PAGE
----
Background: There are limited data on the phenotypic and dopamine transporter (DAT) imaging characterization of the Parkinson's disease (PD) patients with leucine rich kinase 2 (LRRK2) and glucosylceramidase beta (GBA) mutations.
Objective: The objective of this study was to examine baseline clinical and DAT imaging characteristics in GBA and LRRK2 mutation carriers with early PD compared with sporadic PD.
Methods: The Parkinson's Progression Markers Initiative is an ongoing observational longitudinal study that enrolled participants with sporadic PD, LRRK2 and GBA PD carriers from 33 sites worldwide. All participants are assessed annually with a battery of motor and nonmotor scales, 123-I Ioflupane DAT imaging, and biologic variables.
Results: We assessed 158 LRRK2 (89% G2019S), 80 GBA (89 %N370S), and 361 sporadic PD participants with the mean (standard deviation) disease duration of 2.9 (1.9), 3.1 (2.0), and 2.6 (0.6) years, respectively. When compared with sporadic PD, the GBA PD patients had no difference in any motor, cognitive, or autonomic features. The LRRK2 PD patients had less motor disability and lower rapid eye movement behavior disorder questionnaire scores, but no meaningful difference in cognitive or autonomic features. Both genetic cohorts had a higher score on the impulse control disorders scale when compared with sporadic PD, but no difference in other psychiatric features. Both genetic PD cohorts had less loss of dopamine transporter on DAT imaging when compared with sporadic PD.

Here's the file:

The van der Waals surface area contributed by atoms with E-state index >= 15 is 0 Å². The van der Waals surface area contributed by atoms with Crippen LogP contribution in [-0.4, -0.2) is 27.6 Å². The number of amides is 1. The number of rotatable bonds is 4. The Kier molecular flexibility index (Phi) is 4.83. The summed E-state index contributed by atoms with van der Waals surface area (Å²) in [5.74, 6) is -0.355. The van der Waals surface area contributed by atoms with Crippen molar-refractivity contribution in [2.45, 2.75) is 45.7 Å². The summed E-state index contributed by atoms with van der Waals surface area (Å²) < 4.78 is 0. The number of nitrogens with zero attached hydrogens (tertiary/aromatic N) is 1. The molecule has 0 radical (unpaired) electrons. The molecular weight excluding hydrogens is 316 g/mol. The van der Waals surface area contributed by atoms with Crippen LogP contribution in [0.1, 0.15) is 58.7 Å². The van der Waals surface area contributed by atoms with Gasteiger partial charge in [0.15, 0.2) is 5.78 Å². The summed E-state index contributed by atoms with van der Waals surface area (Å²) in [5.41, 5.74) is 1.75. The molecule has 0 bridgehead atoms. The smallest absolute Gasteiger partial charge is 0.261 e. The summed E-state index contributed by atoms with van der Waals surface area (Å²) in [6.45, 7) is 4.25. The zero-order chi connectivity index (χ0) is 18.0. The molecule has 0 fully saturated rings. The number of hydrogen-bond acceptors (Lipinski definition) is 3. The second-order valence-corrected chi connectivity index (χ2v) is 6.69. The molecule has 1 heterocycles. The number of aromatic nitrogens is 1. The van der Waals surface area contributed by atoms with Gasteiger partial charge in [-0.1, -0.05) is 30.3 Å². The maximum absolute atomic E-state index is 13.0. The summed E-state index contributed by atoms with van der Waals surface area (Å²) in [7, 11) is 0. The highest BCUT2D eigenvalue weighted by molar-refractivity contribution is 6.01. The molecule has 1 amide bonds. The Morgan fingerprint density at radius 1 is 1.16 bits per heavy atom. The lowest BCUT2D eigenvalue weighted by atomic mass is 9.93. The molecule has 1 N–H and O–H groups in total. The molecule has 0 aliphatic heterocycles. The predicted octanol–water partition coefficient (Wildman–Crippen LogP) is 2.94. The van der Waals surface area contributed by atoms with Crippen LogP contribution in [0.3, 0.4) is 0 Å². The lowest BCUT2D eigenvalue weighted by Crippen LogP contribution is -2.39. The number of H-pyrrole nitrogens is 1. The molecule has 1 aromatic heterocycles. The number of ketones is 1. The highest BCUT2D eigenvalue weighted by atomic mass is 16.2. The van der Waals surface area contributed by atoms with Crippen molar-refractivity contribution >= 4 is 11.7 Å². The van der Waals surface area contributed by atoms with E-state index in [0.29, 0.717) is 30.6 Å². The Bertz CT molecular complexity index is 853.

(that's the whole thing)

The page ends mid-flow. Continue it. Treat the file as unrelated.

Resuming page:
Conclusions: We confirm previous reports of milder phenotype associated with LRRK2-PD. A previously reported more aggressive phenotype in GBA-PD is not evident early in the disease in N370s carriers. This observation identifies a window for potential disease-modifying interventions. Longitudinal data will be essential to define the slope of progression for both genetic cohorts.
Trial registration: ClinicalTrials.gov (NCT01141023). © 2020 The Authors. Movement Disorders published by Wiley Periodicals, Inc. on behalf of International Parkinson and Movement Disorder Society.
Keywords: Parkinson's disease; genetics.
© 2020 The Authors. Movement Disorders published by Wiley Periodicals, Inc. on behalf of International Parkinson and Movement Disorder Society.